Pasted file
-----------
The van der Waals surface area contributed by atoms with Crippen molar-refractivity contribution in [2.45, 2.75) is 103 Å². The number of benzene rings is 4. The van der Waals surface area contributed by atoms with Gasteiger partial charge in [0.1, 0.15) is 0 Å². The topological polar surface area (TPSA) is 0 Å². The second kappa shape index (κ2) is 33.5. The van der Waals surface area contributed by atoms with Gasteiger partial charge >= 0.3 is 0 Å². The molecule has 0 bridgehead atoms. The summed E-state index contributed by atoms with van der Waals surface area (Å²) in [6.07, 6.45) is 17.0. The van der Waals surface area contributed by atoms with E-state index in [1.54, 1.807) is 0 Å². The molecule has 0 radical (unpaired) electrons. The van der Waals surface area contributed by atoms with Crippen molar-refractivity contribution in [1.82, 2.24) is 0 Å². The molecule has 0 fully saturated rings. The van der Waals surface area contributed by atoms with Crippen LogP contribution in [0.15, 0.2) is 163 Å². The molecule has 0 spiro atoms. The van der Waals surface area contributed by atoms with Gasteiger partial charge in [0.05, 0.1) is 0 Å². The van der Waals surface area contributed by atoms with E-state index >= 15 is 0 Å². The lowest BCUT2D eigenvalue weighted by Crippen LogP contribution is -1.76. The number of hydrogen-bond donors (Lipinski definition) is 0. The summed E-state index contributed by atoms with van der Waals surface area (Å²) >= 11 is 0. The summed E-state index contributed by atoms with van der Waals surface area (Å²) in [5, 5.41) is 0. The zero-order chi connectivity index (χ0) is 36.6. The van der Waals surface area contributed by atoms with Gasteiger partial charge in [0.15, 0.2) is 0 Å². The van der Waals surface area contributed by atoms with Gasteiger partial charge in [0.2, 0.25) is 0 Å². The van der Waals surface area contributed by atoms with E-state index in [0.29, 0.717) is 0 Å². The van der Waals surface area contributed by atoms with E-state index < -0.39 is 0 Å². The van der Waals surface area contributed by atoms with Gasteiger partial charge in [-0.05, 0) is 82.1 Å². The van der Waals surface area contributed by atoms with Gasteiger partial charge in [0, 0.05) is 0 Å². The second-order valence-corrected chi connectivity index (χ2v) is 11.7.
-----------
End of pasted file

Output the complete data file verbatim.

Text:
The van der Waals surface area contributed by atoms with Crippen molar-refractivity contribution in [2.45, 2.75) is 103 Å². The number of benzene rings is 4. The van der Waals surface area contributed by atoms with Gasteiger partial charge in [0.1, 0.15) is 0 Å². The topological polar surface area (TPSA) is 0 Å². The second kappa shape index (κ2) is 33.5. The van der Waals surface area contributed by atoms with Gasteiger partial charge >= 0.3 is 0 Å². The molecule has 0 bridgehead atoms. The summed E-state index contributed by atoms with van der Waals surface area (Å²) in [6.07, 6.45) is 17.0. The van der Waals surface area contributed by atoms with E-state index in [1.54, 1.807) is 0 Å². The molecule has 0 radical (unpaired) electrons. The van der Waals surface area contributed by atoms with Crippen molar-refractivity contribution in [1.82, 2.24) is 0 Å². The molecule has 0 fully saturated rings. The van der Waals surface area contributed by atoms with Crippen LogP contribution in [0.15, 0.2) is 163 Å². The molecule has 0 spiro atoms. The van der Waals surface area contributed by atoms with Gasteiger partial charge in [0.05, 0.1) is 0 Å². The van der Waals surface area contributed by atoms with E-state index >= 15 is 0 Å². The lowest BCUT2D eigenvalue weighted by Crippen LogP contribution is -1.76. The number of hydrogen-bond donors (Lipinski definition) is 0. The summed E-state index contributed by atoms with van der Waals surface area (Å²) >= 11 is 0. The summed E-state index contributed by atoms with van der Waals surface area (Å²) in [5, 5.41) is 0. The zero-order chi connectivity index (χ0) is 36.6. The van der Waals surface area contributed by atoms with Gasteiger partial charge in [0.15, 0.2) is 0 Å². The van der Waals surface area contributed by atoms with Gasteiger partial charge in [0.2, 0.25) is 0 Å². The van der Waals surface area contributed by atoms with E-state index in [0.29, 0.717) is 0 Å². The van der Waals surface area contributed by atoms with E-state index < -0.39 is 0 Å². The van der Waals surface area contributed by atoms with Gasteiger partial charge in [-0.05, 0) is 82.1 Å². The van der Waals surface area contributed by atoms with Gasteiger partial charge in [0, 0.05) is 0 Å². The second-order valence-corrected chi connectivity index (χ2v) is 11.7.